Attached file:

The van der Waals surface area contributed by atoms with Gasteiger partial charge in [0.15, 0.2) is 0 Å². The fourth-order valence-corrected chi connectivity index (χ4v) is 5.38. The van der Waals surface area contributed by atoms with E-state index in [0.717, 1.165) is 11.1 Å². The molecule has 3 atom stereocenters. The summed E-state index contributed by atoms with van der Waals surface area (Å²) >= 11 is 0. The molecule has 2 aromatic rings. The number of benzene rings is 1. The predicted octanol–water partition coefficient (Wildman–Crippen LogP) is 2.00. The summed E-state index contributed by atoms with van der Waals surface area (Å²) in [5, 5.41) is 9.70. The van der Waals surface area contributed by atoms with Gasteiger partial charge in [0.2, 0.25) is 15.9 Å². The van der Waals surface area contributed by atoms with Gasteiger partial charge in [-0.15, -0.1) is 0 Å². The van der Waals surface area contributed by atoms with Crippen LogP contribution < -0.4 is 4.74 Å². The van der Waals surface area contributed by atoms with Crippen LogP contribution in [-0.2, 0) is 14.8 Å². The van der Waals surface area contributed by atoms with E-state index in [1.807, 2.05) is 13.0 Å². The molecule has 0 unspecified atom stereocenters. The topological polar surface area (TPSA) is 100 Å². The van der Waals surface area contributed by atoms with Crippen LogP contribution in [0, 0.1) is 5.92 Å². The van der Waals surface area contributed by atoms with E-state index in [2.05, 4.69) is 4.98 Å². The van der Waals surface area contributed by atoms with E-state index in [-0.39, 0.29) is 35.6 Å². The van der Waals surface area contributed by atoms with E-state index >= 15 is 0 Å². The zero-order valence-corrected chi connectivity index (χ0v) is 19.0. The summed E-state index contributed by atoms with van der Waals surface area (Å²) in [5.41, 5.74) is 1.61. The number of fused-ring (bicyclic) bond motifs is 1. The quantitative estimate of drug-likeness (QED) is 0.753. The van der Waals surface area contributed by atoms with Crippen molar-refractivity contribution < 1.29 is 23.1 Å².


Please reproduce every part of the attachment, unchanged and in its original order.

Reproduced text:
The van der Waals surface area contributed by atoms with Gasteiger partial charge in [0.15, 0.2) is 0 Å². The fourth-order valence-corrected chi connectivity index (χ4v) is 5.38. The van der Waals surface area contributed by atoms with E-state index in [0.717, 1.165) is 11.1 Å². The molecule has 3 atom stereocenters. The summed E-state index contributed by atoms with van der Waals surface area (Å²) >= 11 is 0. The molecule has 2 aromatic rings. The number of benzene rings is 1. The predicted octanol–water partition coefficient (Wildman–Crippen LogP) is 2.00. The summed E-state index contributed by atoms with van der Waals surface area (Å²) in [5, 5.41) is 9.70. The van der Waals surface area contributed by atoms with Gasteiger partial charge in [0.2, 0.25) is 15.9 Å². The van der Waals surface area contributed by atoms with Gasteiger partial charge in [-0.15, -0.1) is 0 Å². The van der Waals surface area contributed by atoms with Crippen LogP contribution < -0.4 is 4.74 Å². The van der Waals surface area contributed by atoms with Crippen LogP contribution in [-0.2, 0) is 14.8 Å². The van der Waals surface area contributed by atoms with E-state index in [1.807, 2.05) is 13.0 Å². The molecule has 0 unspecified atom stereocenters. The topological polar surface area (TPSA) is 100 Å². The van der Waals surface area contributed by atoms with Crippen LogP contribution in [0, 0.1) is 5.92 Å². The van der Waals surface area contributed by atoms with E-state index in [2.05, 4.69) is 4.98 Å². The van der Waals surface area contributed by atoms with E-state index in [-0.39, 0.29) is 35.6 Å². The van der Waals surface area contributed by atoms with E-state index >= 15 is 0 Å². The zero-order valence-corrected chi connectivity index (χ0v) is 19.0. The summed E-state index contributed by atoms with van der Waals surface area (Å²) in [5.41, 5.74) is 1.61. The number of fused-ring (bicyclic) bond motifs is 1. The quantitative estimate of drug-likeness (QED) is 0.753. The van der Waals surface area contributed by atoms with Crippen molar-refractivity contribution < 1.29 is 23.1 Å².